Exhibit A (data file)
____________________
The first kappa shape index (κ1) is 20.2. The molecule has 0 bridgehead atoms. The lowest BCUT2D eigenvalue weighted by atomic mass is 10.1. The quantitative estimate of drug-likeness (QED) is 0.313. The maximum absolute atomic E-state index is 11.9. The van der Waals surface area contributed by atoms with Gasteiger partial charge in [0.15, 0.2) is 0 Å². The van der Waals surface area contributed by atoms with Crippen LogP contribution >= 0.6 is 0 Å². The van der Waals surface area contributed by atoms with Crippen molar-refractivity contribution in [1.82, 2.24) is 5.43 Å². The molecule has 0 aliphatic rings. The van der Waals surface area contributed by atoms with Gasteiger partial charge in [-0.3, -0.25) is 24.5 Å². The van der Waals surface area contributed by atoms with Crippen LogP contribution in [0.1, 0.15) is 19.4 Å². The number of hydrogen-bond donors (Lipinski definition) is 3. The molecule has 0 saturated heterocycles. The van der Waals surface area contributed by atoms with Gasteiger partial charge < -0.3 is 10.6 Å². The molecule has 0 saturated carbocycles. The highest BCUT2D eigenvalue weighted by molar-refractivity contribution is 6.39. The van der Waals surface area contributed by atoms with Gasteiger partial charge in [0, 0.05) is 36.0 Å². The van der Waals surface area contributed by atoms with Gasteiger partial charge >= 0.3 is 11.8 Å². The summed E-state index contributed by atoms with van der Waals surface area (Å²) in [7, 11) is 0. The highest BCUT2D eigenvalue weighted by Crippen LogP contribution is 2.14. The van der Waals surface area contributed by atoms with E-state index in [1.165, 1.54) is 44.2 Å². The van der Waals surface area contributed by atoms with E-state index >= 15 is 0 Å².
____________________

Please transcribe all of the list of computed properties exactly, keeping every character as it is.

The first kappa shape index (κ1) is 20.2. The molecule has 0 bridgehead atoms. The lowest BCUT2D eigenvalue weighted by atomic mass is 10.1. The quantitative estimate of drug-likeness (QED) is 0.313. The maximum absolute atomic E-state index is 11.9. The van der Waals surface area contributed by atoms with Gasteiger partial charge in [0.15, 0.2) is 0 Å². The van der Waals surface area contributed by atoms with Crippen LogP contribution >= 0.6 is 0 Å². The van der Waals surface area contributed by atoms with Crippen molar-refractivity contribution in [1.82, 2.24) is 5.43 Å². The molecule has 0 aliphatic rings. The van der Waals surface area contributed by atoms with Gasteiger partial charge in [-0.3, -0.25) is 24.5 Å². The van der Waals surface area contributed by atoms with Crippen LogP contribution in [0.1, 0.15) is 19.4 Å². The number of hydrogen-bond donors (Lipinski definition) is 3. The molecule has 0 saturated heterocycles. The van der Waals surface area contributed by atoms with Gasteiger partial charge < -0.3 is 10.6 Å². The molecule has 0 saturated carbocycles. The highest BCUT2D eigenvalue weighted by molar-refractivity contribution is 6.39. The van der Waals surface area contributed by atoms with Gasteiger partial charge in [0, 0.05) is 36.0 Å². The van der Waals surface area contributed by atoms with Gasteiger partial charge >= 0.3 is 11.8 Å². The summed E-state index contributed by atoms with van der Waals surface area (Å²) in [7, 11) is 0. The highest BCUT2D eigenvalue weighted by Crippen LogP contribution is 2.14. The van der Waals surface area contributed by atoms with E-state index in [1.165, 1.54) is 44.2 Å². The van der Waals surface area contributed by atoms with E-state index >= 15 is 0 Å².